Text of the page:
Change requires great leadership. The first question is, what is our learned pattern for leading and how effective is it? Spoiler alert: It’s not effective. 


– Vik Maraj, Co-founder, Unstoppable Conversations


UC: How is Unstoppable’s approach to leadership different? 

VM: Companies typically engage with us when somebody in the organization, most often a senior leader, sees the need for a change — they see the competition, the market shift, or the technological advancement that is a potential threat. That person rings the alarm bell. They may even think they know the solution. But the problem is that top leaders are the least trusted in every survey. People trust the CEO less than their frontline manager because the manager is the person they’re with all day long. 

Rather than trying to convince everybody to just get on board with what this senior person is saying, Unstoppable’s approach is to take that vision or threat to the people — to get the whole picture from a sample of everyone. Ask them what they see as the limitations, barriers, or threats. Talk to people organization-wide and get their views, so it’s not limited to the bias of one person with their unique accountability and limited view.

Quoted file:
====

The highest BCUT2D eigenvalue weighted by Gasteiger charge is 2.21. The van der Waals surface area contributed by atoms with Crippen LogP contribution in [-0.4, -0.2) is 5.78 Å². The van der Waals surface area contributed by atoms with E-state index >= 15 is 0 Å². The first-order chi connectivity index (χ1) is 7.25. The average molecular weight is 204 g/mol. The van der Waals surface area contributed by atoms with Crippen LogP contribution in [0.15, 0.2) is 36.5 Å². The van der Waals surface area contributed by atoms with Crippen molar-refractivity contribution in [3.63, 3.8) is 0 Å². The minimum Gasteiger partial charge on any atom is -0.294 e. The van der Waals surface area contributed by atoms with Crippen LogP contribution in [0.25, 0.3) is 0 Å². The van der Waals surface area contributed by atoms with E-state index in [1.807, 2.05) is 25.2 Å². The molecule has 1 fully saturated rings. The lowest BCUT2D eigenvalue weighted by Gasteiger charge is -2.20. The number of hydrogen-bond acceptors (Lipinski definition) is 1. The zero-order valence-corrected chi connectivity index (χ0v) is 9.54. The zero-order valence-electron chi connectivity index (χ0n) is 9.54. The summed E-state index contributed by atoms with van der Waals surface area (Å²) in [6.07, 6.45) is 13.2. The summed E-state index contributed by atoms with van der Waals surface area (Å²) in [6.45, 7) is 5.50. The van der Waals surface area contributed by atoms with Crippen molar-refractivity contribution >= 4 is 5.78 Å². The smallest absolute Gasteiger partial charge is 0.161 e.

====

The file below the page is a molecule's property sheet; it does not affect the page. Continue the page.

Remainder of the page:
Often the person who raised the alarm bell wants us to just get on with solving the problem. But it’s folly to “just get started.” Gathering this information from those who will be impacted by the change is a critical component of not only getting buy-in (so whatever the ultimate solution is will actually work) but also of seeing the problem or issue from all sides. Einstein said, “If I had an hour to solve a problem I’d spend 55 minutes thinking about the problem and five minutes thinking about solutions.” Most companies are addicted to taking action or hiring mainstream experts who advise them to do what others did. Most senior leaders don’t spend the “55 minutes” to really understand what got them there.

UC: Ok, so what happens next? 

VM: When the data comes back from the people, it almost always falls into three categories: some that’s obvious; some that demonstrates a depth or breadth of the issue beyond what leadership understood; and some that is brand new. This data gets combined with what the senior leadership sees as threatening, and now there’s something to communicate that includes peoples’ views as well as what the leader sees.